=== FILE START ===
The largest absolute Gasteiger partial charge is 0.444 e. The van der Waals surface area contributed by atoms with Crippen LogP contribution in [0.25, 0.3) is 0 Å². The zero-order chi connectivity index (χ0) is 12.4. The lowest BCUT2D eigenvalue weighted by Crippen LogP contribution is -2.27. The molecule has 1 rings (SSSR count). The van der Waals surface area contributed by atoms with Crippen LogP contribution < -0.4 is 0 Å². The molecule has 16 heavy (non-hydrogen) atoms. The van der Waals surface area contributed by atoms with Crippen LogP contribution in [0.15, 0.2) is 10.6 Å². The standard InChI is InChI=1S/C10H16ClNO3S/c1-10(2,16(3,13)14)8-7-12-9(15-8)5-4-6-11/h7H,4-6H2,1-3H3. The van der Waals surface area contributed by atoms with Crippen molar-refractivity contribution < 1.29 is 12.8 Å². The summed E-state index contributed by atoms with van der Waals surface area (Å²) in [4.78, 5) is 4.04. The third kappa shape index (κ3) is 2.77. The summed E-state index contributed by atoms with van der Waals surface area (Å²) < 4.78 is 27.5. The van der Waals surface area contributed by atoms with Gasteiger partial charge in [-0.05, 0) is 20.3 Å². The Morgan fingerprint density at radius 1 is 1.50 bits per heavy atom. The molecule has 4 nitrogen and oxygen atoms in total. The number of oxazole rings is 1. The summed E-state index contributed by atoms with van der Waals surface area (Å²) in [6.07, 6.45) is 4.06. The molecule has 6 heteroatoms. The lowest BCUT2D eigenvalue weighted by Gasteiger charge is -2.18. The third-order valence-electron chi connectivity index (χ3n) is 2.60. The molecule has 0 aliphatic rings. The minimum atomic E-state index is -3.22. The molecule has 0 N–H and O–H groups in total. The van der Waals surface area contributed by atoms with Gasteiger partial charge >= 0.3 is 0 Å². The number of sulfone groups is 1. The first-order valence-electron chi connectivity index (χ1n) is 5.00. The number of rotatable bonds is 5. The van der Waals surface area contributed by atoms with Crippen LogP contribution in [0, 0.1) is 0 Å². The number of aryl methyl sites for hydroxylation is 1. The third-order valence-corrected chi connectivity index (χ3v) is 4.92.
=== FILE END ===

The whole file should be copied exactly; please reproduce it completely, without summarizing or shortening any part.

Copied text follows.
The largest absolute Gasteiger partial charge is 0.444 e. The van der Waals surface area contributed by atoms with Crippen LogP contribution in [0.25, 0.3) is 0 Å². The zero-order chi connectivity index (χ0) is 12.4. The lowest BCUT2D eigenvalue weighted by Crippen LogP contribution is -2.27. The molecule has 1 rings (SSSR count). The van der Waals surface area contributed by atoms with Crippen LogP contribution < -0.4 is 0 Å². The molecule has 16 heavy (non-hydrogen) atoms. The van der Waals surface area contributed by atoms with Crippen LogP contribution in [0.15, 0.2) is 10.6 Å². The standard InChI is InChI=1S/C10H16ClNO3S/c1-10(2,16(3,13)14)8-7-12-9(15-8)5-4-6-11/h7H,4-6H2,1-3H3. The van der Waals surface area contributed by atoms with Crippen molar-refractivity contribution < 1.29 is 12.8 Å². The summed E-state index contributed by atoms with van der Waals surface area (Å²) in [4.78, 5) is 4.04. The third kappa shape index (κ3) is 2.77. The summed E-state index contributed by atoms with van der Waals surface area (Å²) < 4.78 is 27.5. The van der Waals surface area contributed by atoms with Gasteiger partial charge in [-0.05, 0) is 20.3 Å². The Morgan fingerprint density at radius 1 is 1.50 bits per heavy atom. The molecule has 4 nitrogen and oxygen atoms in total. The number of oxazole rings is 1. The summed E-state index contributed by atoms with van der Waals surface area (Å²) in [6.07, 6.45) is 4.06. The molecule has 6 heteroatoms. The lowest BCUT2D eigenvalue weighted by Gasteiger charge is -2.18. The third-order valence-electron chi connectivity index (χ3n) is 2.60. The molecule has 0 aliphatic rings. The minimum atomic E-state index is -3.22. The molecule has 0 N–H and O–H groups in total. The van der Waals surface area contributed by atoms with Gasteiger partial charge >= 0.3 is 0 Å². The number of sulfone groups is 1. The first-order valence-electron chi connectivity index (χ1n) is 5.00. The number of rotatable bonds is 5. The van der Waals surface area contributed by atoms with Crippen LogP contribution in [0, 0.1) is 0 Å². The number of aryl methyl sites for hydroxylation is 1. The third-order valence-corrected chi connectivity index (χ3v) is 4.92.